The food cravings of pregnant women are the stuff of stand-up comedy. Everyone knows someone who craved a bizarre concoction during pregnancy: peanut butter and pickles for breakfast, lasagna with chocolate sauce for dinner, or tiramisu in the middle of the night.
Most cravings, while revolting to other people, are perfectly normal—and even healthy. In many ways, cravings are simply the body's way of indicating that it needs more protein (if you crave hamburgers) or calcium (when you just have to eat a pint of ice cream in one sitting!).
While cravings usually don't pose a health risk during pregnancy, food choices often can. Doctors agree that some foods contain chemicals or bacteria that are dangerous to both you and your baby. They can interfere with fetal development or even cause serious infection.
Here is a list of foods to avoid during your pregnancy—no matter how much you may crave them!
Shark, swordfish, king mackerel, tilefish, and albacore tuna
Fish are low in fat and high in protein and essential Omega-3 fatty acids, which makes most fish an excellent nutritional choice during pregnancy. But the US Environmental Protection Agency (EPA) warns pregnant women to avoid fish that have high methylmercury levels. Methylmercury is a chemical byproduct of industry that finds its way into lakes and oceans—and into some of the fish we eat. Shark, swordfish, king mackerel, tilefish, and even albacore tuna are some of the fish on the EPA watch list because they contain the highest methylmercury levels of any fish. (You can check with your local fish market for an up-to-date watch list, or visit the Federal Food and Drug Administration webpage for updates and changes.) Even women who are trying to conceive should avoid these fish, because mercury can lurk in the bloodstream for a year or more after it's ingested.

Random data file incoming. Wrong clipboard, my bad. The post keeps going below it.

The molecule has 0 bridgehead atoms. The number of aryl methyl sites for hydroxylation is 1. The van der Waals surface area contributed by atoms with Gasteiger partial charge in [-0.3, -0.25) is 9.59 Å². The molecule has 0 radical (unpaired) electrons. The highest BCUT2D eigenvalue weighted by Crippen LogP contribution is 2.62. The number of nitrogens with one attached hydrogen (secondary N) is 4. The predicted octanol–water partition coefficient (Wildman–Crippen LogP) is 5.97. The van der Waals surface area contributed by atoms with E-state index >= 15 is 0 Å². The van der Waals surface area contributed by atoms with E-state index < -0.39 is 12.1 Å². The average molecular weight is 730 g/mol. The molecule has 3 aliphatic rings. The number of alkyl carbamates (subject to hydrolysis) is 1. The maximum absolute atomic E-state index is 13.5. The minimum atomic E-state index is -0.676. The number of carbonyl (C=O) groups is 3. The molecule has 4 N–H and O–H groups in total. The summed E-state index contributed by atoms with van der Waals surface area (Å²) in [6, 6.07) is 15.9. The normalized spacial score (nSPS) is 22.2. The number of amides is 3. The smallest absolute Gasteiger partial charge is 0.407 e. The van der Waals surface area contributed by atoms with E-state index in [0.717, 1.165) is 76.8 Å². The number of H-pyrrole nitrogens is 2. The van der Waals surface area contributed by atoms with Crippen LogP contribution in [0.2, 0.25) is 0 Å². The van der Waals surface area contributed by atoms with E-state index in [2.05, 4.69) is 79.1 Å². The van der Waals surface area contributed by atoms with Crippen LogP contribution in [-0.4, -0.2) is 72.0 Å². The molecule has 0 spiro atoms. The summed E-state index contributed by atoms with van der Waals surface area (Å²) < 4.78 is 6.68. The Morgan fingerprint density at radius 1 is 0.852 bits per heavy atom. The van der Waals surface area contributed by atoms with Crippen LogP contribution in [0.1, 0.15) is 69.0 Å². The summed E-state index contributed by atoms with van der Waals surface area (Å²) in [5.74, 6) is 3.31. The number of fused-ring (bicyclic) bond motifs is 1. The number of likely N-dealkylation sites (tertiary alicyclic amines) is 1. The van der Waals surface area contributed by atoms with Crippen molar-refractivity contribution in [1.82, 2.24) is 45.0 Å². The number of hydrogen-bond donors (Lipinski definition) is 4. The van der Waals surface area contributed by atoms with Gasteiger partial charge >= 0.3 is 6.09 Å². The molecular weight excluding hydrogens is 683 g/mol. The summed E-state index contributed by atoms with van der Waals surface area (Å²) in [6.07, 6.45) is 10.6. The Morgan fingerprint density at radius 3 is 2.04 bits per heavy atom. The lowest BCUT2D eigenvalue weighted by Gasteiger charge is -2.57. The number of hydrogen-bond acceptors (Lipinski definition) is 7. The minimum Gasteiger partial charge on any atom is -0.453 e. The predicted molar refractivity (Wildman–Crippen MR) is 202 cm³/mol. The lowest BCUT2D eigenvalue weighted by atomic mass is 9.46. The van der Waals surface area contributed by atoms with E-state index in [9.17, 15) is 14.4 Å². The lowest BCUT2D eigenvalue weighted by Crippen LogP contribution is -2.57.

Shrimp, canned light tuna, salmon, pollock, and catfish all have lower mercury levels and are considered safer to eat, but the EPA recommends that pregnant women limit their consumption of these fish to 12 ounces (two average meals) or less per week (canned albacore, or "white" tuna, which has more mercury than light tuna, should be limited to six ounces per week).